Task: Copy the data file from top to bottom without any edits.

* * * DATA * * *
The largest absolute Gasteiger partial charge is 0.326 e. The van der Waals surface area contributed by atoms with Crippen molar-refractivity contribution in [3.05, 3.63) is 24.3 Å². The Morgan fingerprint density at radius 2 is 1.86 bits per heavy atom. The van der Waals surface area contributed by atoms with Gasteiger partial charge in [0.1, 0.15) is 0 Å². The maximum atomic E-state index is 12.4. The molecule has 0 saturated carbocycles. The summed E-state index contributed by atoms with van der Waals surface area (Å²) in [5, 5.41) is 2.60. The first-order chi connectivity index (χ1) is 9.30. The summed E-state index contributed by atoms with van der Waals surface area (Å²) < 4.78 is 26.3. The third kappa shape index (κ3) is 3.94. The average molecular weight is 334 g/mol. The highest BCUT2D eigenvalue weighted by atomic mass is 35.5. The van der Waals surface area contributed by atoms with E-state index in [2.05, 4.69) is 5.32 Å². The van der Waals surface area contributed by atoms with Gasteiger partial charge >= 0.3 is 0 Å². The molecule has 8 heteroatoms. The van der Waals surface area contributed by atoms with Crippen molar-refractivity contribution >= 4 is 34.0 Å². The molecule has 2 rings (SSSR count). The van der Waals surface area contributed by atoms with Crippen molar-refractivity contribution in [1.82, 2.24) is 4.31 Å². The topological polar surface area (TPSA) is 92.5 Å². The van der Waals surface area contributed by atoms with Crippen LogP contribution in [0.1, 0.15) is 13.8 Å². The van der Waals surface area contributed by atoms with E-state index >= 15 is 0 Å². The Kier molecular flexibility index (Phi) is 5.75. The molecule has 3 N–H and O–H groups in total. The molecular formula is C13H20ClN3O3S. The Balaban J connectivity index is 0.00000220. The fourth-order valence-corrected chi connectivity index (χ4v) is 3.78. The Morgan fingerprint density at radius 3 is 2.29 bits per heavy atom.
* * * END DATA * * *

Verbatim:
The largest absolute Gasteiger partial charge is 0.326 e. The van der Waals surface area contributed by atoms with Crippen molar-refractivity contribution in [3.05, 3.63) is 24.3 Å². The Morgan fingerprint density at radius 2 is 1.86 bits per heavy atom. The van der Waals surface area contributed by atoms with Gasteiger partial charge in [0.1, 0.15) is 0 Å². The maximum atomic E-state index is 12.4. The molecule has 0 saturated carbocycles. The summed E-state index contributed by atoms with van der Waals surface area (Å²) in [5, 5.41) is 2.60. The first-order chi connectivity index (χ1) is 9.30. The summed E-state index contributed by atoms with van der Waals surface area (Å²) < 4.78 is 26.3. The third kappa shape index (κ3) is 3.94. The average molecular weight is 334 g/mol. The highest BCUT2D eigenvalue weighted by atomic mass is 35.5. The van der Waals surface area contributed by atoms with E-state index in [2.05, 4.69) is 5.32 Å². The van der Waals surface area contributed by atoms with Gasteiger partial charge >= 0.3 is 0 Å². The molecule has 8 heteroatoms. The van der Waals surface area contributed by atoms with Crippen molar-refractivity contribution >= 4 is 34.0 Å². The molecule has 2 rings (SSSR count). The van der Waals surface area contributed by atoms with Crippen molar-refractivity contribution in [1.82, 2.24) is 4.31 Å². The topological polar surface area (TPSA) is 92.5 Å². The van der Waals surface area contributed by atoms with Crippen LogP contribution in [0.1, 0.15) is 13.8 Å². The van der Waals surface area contributed by atoms with E-state index >= 15 is 0 Å². The Kier molecular flexibility index (Phi) is 5.75. The molecule has 3 N–H and O–H groups in total. The molecular formula is C13H20ClN3O3S. The Balaban J connectivity index is 0.00000220. The fourth-order valence-corrected chi connectivity index (χ4v) is 3.78. The Morgan fingerprint density at radius 3 is 2.29 bits per heavy atom.